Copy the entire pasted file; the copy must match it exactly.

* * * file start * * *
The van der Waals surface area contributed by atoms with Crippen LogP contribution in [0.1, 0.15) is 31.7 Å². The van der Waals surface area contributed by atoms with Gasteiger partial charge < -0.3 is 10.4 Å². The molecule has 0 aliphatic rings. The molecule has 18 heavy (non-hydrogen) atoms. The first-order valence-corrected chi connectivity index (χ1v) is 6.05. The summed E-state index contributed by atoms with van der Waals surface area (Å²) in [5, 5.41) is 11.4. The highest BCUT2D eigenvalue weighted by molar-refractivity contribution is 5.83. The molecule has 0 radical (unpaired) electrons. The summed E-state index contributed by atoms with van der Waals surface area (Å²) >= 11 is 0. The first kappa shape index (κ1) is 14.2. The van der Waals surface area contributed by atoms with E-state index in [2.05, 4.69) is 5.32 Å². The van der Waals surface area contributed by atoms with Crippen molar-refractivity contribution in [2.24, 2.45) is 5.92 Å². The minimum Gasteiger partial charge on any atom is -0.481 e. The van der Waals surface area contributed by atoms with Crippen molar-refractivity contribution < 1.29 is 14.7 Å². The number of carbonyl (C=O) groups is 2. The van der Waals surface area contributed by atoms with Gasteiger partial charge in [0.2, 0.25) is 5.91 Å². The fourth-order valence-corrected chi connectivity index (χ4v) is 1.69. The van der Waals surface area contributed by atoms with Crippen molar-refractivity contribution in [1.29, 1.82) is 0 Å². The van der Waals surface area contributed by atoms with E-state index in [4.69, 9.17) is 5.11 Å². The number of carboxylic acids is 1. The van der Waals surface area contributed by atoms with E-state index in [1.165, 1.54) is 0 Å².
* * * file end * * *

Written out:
The van der Waals surface area contributed by atoms with Crippen LogP contribution in [0.1, 0.15) is 31.7 Å². The van der Waals surface area contributed by atoms with Gasteiger partial charge < -0.3 is 10.4 Å². The molecule has 0 aliphatic rings. The molecule has 18 heavy (non-hydrogen) atoms. The first-order valence-corrected chi connectivity index (χ1v) is 6.05. The summed E-state index contributed by atoms with van der Waals surface area (Å²) in [5, 5.41) is 11.4. The highest BCUT2D eigenvalue weighted by molar-refractivity contribution is 5.83. The molecule has 0 radical (unpaired) electrons. The summed E-state index contributed by atoms with van der Waals surface area (Å²) >= 11 is 0. The first kappa shape index (κ1) is 14.2. The van der Waals surface area contributed by atoms with E-state index in [2.05, 4.69) is 5.32 Å². The van der Waals surface area contributed by atoms with Crippen molar-refractivity contribution in [2.24, 2.45) is 5.92 Å². The minimum Gasteiger partial charge on any atom is -0.481 e. The van der Waals surface area contributed by atoms with Crippen molar-refractivity contribution < 1.29 is 14.7 Å². The number of carbonyl (C=O) groups is 2. The van der Waals surface area contributed by atoms with Gasteiger partial charge in [0.2, 0.25) is 5.91 Å². The fourth-order valence-corrected chi connectivity index (χ4v) is 1.69. The van der Waals surface area contributed by atoms with Crippen molar-refractivity contribution in [1.29, 1.82) is 0 Å². The van der Waals surface area contributed by atoms with E-state index in [4.69, 9.17) is 5.11 Å². The number of carboxylic acids is 1. The van der Waals surface area contributed by atoms with E-state index in [1.165, 1.54) is 0 Å².